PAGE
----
It is important to remember that obstetrical trauma is part of the quality indicators suggested by the Agency for Healthcare Research and Quality (AHRQ). When evaluating hospitals for these indicators, the variability between hospitals may not be related to the hospital but rather to the patient population [17]. Our findings, consistent with the only other study specifically addressing obesity and maternal obstetric trauma, support the assertion that the use of severe perineal lacerations as a quality outcome measure should be adjusted appropriately for patient characteristics.

In summary, our large and urban case control study provides evidence that obesity may be protective against the risk of third- and fourth-degree lacerations. Larger studies of obese women that include the use of episiotomy data would be helpful. Considering all evidence, including a decreased laceration risk in obese patients, allows us to question the value of third- and fourth-degree lacerations as a quality indicator. Deeper understanding of the nonmodifiable population characteristics in quality measures will only help to develop better and more valid obstetric quality indicators in the future.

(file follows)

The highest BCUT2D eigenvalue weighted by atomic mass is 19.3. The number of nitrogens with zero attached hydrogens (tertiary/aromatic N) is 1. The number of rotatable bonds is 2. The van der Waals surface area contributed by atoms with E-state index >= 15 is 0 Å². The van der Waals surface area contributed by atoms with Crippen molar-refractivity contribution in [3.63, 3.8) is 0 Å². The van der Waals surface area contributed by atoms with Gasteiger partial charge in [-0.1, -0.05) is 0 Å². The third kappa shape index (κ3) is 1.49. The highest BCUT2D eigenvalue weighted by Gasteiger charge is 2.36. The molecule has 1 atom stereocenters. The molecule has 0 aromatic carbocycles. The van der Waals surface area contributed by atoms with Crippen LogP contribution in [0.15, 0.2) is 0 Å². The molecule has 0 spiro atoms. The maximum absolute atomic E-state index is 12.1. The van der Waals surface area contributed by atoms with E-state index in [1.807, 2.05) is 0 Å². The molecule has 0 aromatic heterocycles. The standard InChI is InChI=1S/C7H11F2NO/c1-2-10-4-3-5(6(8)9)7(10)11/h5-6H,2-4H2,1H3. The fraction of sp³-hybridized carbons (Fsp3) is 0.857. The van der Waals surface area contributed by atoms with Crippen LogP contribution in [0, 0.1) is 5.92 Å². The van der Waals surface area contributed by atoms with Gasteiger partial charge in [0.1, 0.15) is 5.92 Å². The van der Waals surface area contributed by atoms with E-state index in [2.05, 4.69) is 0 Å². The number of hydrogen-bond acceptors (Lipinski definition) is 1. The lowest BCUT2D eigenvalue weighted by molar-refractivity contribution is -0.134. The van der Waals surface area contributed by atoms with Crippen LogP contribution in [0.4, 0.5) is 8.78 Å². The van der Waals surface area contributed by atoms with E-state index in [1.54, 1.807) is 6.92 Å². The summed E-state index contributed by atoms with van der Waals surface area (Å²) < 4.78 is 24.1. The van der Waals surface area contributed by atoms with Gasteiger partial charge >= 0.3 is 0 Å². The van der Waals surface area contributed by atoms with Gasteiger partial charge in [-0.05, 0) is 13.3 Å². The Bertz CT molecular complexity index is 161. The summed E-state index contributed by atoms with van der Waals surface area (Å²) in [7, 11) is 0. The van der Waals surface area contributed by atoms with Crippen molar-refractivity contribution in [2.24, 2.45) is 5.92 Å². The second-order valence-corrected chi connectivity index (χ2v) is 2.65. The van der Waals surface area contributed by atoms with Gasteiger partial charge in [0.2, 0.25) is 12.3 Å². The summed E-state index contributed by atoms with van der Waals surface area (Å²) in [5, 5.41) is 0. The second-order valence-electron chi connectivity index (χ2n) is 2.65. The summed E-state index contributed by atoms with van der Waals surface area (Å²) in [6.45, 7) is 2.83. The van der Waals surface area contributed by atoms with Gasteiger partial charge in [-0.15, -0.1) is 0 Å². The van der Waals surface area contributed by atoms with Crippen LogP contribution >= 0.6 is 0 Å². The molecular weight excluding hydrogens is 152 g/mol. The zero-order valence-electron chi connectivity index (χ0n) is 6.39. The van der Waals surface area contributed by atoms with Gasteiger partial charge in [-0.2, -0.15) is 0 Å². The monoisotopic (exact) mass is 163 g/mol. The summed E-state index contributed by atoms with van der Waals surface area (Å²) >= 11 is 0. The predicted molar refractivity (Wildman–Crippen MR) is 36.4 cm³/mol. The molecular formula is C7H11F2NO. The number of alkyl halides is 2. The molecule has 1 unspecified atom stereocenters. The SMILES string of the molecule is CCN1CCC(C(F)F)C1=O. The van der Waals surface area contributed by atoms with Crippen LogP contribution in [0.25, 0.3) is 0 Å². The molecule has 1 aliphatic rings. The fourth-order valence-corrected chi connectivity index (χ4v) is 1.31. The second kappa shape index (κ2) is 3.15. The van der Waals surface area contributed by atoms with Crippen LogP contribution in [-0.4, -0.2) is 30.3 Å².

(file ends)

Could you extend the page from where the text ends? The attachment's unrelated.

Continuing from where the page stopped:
Competing Interests

The authors declare that they have no competing interests.

References

  1. C. L. Ogden, M. D. Carroll, B. K. Kit, and K. M. Flegal, “Prevalence of childhood and adult obesity in the United States, 2011-2012,” The Journal of the American Medical Association, vol. 311, no. 8, pp. 806–814, 2014. View at Publisher · View at Google Scholar · View at Scopus
  2. American College of Obstetricians and Gynecologists, “ACOG Committee opinion no. 549: obesity in pregnancy,” Obstetrics & Gynecology, vol. 121, no. 1, pp. 213–217, 2013. View at Google Scholar
  3. M. L. Swank, N. E. Marshall, A. B. Caughey et al., “Pregnancy outcomes in the super obese, stratified by weight gain above and below institute of medicine guidelines,” Obstetrics & Gynecology, vol. 124, no. 6, pp. 1105–1110, 2014. View at Publisher · View at Google Scholar · View at Scopus
  4. M. Blomberg, “Maternal obesity, mode of delivery, and neonatal outcome,” Obstetrics and Gynecology, vol. 122, no. 1, pp. 50–55, 2013. View at Publisher · View at Google Scholar · View at Scopus
  5. L. M. Christianson, V. E. Bovbjerg, E. C. McDavitt, and K. L. Hullfish, “Risk factors for perineal injury during delivery,” American Journal of Obstetrics and Gynecology, vol. 189, no. 1, pp. 255–260, 2003. View at Google Scholar